Ibtihaj Muhammad grew up like any American kid.
Her parents encouraged her and her four siblings to play sports, and she participated in everything from tennis to track and field. But while her teammates wore short-sleeved shirts and shorts, her mom would sew sleeves on shirts, or find her sweatpants to wear.
"I just remember being singled out because I was different," she said.
Despite the backlash, Muhammad never felt she was a part of the team — until she discovered fencing. She and her mother drove by a local Maplewood, New Jersey, high school and saw people trying the sport.
"That was the first time in my life, being involved in fencing, that I was in uniform with everyone else," she said. "I really felt in this space where I was accepted by not just my teammates but I felt comfortable in myself."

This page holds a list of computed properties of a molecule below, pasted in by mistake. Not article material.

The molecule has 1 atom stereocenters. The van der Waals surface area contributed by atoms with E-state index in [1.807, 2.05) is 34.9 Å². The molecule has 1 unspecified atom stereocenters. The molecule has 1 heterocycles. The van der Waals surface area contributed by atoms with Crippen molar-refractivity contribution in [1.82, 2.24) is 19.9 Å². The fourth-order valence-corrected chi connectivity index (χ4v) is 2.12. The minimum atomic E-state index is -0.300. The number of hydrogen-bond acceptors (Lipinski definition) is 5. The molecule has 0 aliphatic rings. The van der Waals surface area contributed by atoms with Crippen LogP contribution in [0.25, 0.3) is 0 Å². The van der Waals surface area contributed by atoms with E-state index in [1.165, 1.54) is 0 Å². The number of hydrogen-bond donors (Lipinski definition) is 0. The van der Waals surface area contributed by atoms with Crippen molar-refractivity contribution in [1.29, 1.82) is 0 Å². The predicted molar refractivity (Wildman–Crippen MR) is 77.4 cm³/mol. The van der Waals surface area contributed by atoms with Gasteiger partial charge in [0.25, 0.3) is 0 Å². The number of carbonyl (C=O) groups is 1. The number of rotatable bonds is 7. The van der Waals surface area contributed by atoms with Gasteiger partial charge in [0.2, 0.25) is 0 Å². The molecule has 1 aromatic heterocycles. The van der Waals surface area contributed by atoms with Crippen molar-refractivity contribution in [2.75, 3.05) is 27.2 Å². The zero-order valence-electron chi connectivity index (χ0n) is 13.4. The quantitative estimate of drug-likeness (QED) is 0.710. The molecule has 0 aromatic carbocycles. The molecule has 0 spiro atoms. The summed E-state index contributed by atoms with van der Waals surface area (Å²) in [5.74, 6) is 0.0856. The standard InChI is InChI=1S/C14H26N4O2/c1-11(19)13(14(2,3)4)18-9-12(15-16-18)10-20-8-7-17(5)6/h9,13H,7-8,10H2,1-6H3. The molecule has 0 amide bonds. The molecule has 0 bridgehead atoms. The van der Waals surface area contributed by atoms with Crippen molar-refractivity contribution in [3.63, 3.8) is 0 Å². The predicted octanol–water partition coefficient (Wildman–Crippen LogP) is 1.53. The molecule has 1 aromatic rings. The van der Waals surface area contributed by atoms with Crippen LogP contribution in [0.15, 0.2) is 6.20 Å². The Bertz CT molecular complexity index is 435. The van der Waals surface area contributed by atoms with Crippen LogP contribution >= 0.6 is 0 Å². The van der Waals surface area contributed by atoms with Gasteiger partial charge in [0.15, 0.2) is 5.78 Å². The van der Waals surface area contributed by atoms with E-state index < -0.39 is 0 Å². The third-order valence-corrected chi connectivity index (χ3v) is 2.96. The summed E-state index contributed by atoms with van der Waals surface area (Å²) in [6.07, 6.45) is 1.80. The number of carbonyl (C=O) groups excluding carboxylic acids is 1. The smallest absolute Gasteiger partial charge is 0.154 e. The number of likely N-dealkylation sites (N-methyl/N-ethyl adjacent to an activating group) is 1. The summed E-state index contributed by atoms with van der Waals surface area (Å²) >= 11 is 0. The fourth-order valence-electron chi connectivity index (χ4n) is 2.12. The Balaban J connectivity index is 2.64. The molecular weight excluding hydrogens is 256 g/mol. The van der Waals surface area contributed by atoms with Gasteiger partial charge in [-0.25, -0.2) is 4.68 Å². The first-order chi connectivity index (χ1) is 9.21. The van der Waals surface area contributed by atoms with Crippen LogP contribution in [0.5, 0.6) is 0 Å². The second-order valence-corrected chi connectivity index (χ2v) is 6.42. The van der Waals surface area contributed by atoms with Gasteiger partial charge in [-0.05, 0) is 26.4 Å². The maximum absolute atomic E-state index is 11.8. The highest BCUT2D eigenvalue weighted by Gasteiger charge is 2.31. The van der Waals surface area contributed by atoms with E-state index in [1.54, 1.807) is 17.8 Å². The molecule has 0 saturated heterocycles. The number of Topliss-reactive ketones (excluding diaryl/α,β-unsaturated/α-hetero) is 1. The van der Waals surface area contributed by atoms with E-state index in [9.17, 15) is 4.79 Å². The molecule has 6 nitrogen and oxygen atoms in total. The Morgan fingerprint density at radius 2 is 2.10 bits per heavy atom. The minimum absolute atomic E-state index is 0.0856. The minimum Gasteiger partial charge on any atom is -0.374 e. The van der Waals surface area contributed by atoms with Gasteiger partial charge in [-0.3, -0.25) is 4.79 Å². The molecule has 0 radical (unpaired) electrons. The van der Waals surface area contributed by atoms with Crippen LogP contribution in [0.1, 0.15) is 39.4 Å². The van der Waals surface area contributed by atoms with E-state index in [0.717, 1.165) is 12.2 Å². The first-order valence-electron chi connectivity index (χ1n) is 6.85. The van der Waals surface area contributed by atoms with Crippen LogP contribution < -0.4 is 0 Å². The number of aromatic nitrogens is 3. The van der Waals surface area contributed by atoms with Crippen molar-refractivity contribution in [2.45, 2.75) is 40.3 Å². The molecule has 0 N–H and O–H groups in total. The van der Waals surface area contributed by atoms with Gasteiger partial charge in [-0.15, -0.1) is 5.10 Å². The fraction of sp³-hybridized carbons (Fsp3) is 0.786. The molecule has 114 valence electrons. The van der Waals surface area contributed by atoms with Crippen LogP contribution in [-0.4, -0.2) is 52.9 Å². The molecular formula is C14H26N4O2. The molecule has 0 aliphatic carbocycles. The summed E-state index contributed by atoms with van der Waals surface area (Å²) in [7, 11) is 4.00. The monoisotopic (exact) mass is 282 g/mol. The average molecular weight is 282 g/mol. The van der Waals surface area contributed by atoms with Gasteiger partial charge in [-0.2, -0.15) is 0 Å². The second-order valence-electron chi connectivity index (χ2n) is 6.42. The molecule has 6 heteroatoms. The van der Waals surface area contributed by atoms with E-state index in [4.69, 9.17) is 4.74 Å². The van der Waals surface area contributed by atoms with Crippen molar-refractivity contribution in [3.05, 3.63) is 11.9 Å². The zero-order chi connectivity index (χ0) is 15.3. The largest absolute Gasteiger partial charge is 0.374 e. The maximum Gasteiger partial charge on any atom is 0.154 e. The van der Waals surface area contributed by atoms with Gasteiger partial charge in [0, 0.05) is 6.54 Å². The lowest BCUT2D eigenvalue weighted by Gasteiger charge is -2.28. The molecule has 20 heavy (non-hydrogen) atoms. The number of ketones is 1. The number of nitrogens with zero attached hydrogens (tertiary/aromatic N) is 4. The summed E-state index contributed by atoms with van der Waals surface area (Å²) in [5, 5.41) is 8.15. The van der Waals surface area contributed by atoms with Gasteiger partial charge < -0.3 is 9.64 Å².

After training for years, going to Duke University with a partial scholarship for her fencing and failing to qualify for the 2012 Olympics, Muhammad is finally a member of Team USA. Though she was knocked out in the second round of the women's individual saber competition, she'll have a second chance for Olympic gold when she competes in the women's team saber event on Saturday.
Notably, she's the first Muslim athlete to compete on behalf of the U.S. while wearing a hijab. And she's finding herself becoming a spokesperson for diversity and acceptance for brands such as Visa.
"In fencing, I've always loved in my sport once I put my mask on, I'm like everyone else," she said. "My uniform doesn't seem different in any way. People don't see I'm African-American in a sport that isn't diverse, or that I'm a Muslim woman in a sport that isn't diverse. I'm just solely known for my kind of athletic ability first and foremost."